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I don’t imagine pain, but I do feel
a sadness watching it throb on the sand
like a blanket with a mouse inside. Mauve,
shriveled, it reminds me of the birthday balloon
my daughter wouldn’t let me throw away,
how it sank each day for weeks,
weighed to the floor by its own weight,
or rather its failure to transcend that weight.
Something of blown glass to this shape,
or something neural—a brain and its nerves,
and only that, what it might be like
to be a mind without a body,
instead of a body without a mind,
which may be the case right now for the poet
who’s been in a coma for days and will die soon.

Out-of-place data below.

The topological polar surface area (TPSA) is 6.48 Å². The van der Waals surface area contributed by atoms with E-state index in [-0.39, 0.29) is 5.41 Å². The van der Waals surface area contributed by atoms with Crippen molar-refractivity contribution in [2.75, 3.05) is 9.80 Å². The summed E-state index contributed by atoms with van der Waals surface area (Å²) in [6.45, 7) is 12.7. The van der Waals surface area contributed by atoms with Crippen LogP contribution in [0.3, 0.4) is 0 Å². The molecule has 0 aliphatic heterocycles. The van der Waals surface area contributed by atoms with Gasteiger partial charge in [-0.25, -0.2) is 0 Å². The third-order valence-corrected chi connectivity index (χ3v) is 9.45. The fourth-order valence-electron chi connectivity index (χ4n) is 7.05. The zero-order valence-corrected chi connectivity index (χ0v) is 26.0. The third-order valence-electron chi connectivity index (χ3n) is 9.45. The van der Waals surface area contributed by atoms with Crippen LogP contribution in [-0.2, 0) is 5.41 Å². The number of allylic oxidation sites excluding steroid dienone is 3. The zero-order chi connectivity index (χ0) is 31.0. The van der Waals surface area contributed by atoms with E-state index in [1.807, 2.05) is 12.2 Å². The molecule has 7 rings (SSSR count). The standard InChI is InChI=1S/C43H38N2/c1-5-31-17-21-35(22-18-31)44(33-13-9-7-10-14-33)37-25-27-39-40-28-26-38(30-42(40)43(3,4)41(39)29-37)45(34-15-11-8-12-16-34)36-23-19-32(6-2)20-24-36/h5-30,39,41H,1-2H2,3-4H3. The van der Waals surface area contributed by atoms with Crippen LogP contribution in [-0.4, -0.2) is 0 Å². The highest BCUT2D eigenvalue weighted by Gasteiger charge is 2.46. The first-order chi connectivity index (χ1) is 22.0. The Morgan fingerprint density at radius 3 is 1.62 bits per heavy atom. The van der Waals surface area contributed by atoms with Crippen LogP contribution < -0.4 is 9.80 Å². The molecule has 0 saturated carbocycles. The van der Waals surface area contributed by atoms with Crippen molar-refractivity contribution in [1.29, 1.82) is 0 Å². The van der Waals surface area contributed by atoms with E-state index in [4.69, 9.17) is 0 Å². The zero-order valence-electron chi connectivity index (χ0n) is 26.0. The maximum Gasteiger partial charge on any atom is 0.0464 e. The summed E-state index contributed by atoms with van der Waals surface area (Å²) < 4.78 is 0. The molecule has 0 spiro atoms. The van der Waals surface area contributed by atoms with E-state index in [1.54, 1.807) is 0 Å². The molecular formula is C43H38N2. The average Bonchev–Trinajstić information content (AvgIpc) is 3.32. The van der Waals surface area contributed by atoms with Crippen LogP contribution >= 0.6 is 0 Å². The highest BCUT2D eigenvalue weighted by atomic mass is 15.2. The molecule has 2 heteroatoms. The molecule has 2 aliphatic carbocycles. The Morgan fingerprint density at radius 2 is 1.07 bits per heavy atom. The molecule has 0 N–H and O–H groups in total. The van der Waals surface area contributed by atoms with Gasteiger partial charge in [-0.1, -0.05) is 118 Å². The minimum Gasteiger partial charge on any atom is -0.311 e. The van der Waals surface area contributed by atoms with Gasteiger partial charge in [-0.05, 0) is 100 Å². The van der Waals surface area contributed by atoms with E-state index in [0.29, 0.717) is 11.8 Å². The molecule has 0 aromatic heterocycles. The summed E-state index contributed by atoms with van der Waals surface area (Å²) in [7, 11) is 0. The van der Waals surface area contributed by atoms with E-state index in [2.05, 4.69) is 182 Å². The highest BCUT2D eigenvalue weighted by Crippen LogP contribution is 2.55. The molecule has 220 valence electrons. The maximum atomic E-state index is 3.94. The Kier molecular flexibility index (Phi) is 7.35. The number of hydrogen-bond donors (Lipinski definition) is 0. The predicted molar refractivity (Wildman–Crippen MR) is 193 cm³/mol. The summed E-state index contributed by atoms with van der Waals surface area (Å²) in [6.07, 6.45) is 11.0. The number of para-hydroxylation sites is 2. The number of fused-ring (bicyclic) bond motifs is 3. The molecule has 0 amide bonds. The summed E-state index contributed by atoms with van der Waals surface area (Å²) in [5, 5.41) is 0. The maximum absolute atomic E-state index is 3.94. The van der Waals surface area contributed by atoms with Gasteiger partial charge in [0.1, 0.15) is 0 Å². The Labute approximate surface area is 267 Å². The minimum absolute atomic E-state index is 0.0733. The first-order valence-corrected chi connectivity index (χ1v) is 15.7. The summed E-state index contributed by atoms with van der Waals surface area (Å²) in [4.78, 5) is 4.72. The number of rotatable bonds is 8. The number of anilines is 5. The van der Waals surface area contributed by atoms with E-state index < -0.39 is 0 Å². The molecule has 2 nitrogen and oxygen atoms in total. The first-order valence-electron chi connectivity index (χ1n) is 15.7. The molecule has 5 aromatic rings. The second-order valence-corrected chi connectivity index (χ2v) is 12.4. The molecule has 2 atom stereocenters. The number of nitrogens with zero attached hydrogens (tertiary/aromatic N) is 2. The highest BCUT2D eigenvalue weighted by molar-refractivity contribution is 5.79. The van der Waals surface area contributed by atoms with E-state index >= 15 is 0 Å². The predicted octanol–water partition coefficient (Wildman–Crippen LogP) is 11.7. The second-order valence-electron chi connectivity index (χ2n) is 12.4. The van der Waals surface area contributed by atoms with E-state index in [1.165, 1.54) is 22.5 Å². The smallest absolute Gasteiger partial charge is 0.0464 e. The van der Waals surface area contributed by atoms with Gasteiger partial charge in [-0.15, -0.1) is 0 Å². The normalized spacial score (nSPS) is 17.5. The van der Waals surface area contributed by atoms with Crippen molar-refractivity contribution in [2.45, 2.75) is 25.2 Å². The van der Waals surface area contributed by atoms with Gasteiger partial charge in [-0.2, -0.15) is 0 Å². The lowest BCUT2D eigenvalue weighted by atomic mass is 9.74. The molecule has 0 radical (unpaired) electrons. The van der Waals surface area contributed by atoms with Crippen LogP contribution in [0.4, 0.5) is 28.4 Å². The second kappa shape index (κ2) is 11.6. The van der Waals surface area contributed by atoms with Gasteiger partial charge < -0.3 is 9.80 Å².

Maybe the mind just drifts away,
like these animals that drift with the weather
and the tide, the tide and time that shred them
as they reach the shore. Look at this one,
its sail translucent, its inky tentacles
taut as a line of verse. After the thing dies,
they go on, stinging whatever touches them.
Copyright 2023 James Davis May. From Unusually Grand Ideas (Louisiana State, 2023).
James Davis May is a 2021 National Endowment for the Arts Fellow in Creative Writing and the author of two poetry collections, Unquiet Things and Unusually Grand Ideas. Originally from Pittsburgh, he now lives in Macon, Georgia, where he directs the creative writing program at Mercer University. He is married to the poet Chelsea Rathburn.
So enjoyed this. Love every line, every though, every ‘musing’.
Yes, I do too.
Those 7 last lines! Perfect!
Yes, James is an amazing poet.
Another unusually grand poem from an unusually grand book.
I agree. May’s poems are gems.